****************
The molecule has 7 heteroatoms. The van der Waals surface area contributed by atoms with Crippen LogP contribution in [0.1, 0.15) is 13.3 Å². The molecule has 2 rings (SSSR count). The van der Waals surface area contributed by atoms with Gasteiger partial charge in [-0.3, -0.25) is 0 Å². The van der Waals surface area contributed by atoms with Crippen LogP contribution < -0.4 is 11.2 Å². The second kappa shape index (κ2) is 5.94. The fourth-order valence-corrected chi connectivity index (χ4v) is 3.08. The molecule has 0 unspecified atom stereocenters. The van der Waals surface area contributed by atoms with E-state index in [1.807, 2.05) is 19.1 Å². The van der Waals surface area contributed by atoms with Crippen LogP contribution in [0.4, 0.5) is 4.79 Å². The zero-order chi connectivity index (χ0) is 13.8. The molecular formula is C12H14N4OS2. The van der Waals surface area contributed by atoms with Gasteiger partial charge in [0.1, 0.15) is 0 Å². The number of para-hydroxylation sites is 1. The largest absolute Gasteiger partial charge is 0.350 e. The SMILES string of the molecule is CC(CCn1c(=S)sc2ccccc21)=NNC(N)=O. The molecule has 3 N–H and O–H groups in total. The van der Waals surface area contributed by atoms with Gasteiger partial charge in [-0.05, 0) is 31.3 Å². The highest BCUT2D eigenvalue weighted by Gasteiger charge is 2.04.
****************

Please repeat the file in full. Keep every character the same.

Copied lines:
The molecule has 7 heteroatoms. The van der Waals surface area contributed by atoms with Crippen LogP contribution in [0.1, 0.15) is 13.3 Å². The molecule has 2 rings (SSSR count). The van der Waals surface area contributed by atoms with Gasteiger partial charge in [-0.3, -0.25) is 0 Å². The van der Waals surface area contributed by atoms with Crippen LogP contribution < -0.4 is 11.2 Å². The second kappa shape index (κ2) is 5.94. The fourth-order valence-corrected chi connectivity index (χ4v) is 3.08. The molecule has 0 unspecified atom stereocenters. The van der Waals surface area contributed by atoms with E-state index in [1.807, 2.05) is 19.1 Å². The van der Waals surface area contributed by atoms with Crippen LogP contribution in [0.4, 0.5) is 4.79 Å². The zero-order chi connectivity index (χ0) is 13.8. The molecular formula is C12H14N4OS2. The van der Waals surface area contributed by atoms with Gasteiger partial charge in [0.1, 0.15) is 0 Å². The number of para-hydroxylation sites is 1. The largest absolute Gasteiger partial charge is 0.350 e. The SMILES string of the molecule is CC(CCn1c(=S)sc2ccccc21)=NNC(N)=O. The molecule has 3 N–H and O–H groups in total. The van der Waals surface area contributed by atoms with Gasteiger partial charge in [-0.05, 0) is 31.3 Å². The highest BCUT2D eigenvalue weighted by Gasteiger charge is 2.04.